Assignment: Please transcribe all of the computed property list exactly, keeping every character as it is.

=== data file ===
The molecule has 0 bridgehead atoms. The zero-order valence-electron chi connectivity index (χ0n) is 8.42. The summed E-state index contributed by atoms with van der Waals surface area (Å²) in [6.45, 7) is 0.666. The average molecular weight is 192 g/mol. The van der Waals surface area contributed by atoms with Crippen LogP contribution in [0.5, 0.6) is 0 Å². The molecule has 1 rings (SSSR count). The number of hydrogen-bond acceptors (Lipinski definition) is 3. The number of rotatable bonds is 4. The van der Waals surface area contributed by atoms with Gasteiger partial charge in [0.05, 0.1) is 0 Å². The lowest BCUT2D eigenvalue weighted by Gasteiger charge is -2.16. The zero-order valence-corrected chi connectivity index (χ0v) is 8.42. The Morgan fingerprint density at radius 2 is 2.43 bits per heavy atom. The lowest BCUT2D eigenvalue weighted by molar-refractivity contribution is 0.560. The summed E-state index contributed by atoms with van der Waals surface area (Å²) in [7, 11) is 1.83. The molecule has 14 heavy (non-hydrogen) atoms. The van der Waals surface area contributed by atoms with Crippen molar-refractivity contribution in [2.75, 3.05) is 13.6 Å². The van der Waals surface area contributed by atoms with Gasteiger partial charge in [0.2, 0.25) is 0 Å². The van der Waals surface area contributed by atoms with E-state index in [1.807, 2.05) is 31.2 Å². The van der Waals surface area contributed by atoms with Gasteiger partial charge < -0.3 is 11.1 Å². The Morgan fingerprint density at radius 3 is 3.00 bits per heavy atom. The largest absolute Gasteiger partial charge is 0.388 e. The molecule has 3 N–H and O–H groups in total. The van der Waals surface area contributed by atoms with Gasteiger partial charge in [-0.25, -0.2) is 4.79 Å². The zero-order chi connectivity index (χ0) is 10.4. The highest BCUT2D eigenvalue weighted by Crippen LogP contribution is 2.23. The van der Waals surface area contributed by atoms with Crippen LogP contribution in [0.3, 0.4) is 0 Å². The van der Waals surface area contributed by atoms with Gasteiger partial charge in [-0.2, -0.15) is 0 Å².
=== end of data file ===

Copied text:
The molecule has 0 bridgehead atoms. The zero-order valence-electron chi connectivity index (χ0n) is 8.42. The summed E-state index contributed by atoms with van der Waals surface area (Å²) in [6.45, 7) is 0.666. The average molecular weight is 192 g/mol. The van der Waals surface area contributed by atoms with Crippen LogP contribution in [0.5, 0.6) is 0 Å². The molecule has 1 rings (SSSR count). The number of hydrogen-bond acceptors (Lipinski definition) is 3. The number of rotatable bonds is 4. The van der Waals surface area contributed by atoms with Gasteiger partial charge in [0.05, 0.1) is 0 Å². The lowest BCUT2D eigenvalue weighted by Gasteiger charge is -2.16. The zero-order valence-corrected chi connectivity index (χ0v) is 8.42. The Morgan fingerprint density at radius 2 is 2.43 bits per heavy atom. The lowest BCUT2D eigenvalue weighted by molar-refractivity contribution is 0.560. The summed E-state index contributed by atoms with van der Waals surface area (Å²) in [7, 11) is 1.83. The molecule has 14 heavy (non-hydrogen) atoms. The van der Waals surface area contributed by atoms with Crippen molar-refractivity contribution in [2.75, 3.05) is 13.6 Å². The van der Waals surface area contributed by atoms with Gasteiger partial charge in [0.2, 0.25) is 0 Å². The van der Waals surface area contributed by atoms with E-state index in [1.807, 2.05) is 31.2 Å². The van der Waals surface area contributed by atoms with Gasteiger partial charge < -0.3 is 11.1 Å². The Morgan fingerprint density at radius 3 is 3.00 bits per heavy atom. The largest absolute Gasteiger partial charge is 0.388 e. The molecule has 3 N–H and O–H groups in total. The van der Waals surface area contributed by atoms with Gasteiger partial charge in [-0.25, -0.2) is 4.79 Å². The zero-order chi connectivity index (χ0) is 10.4. The highest BCUT2D eigenvalue weighted by Crippen LogP contribution is 2.23. The van der Waals surface area contributed by atoms with Crippen LogP contribution in [0.3, 0.4) is 0 Å². The van der Waals surface area contributed by atoms with Gasteiger partial charge in [-0.2, -0.15) is 0 Å².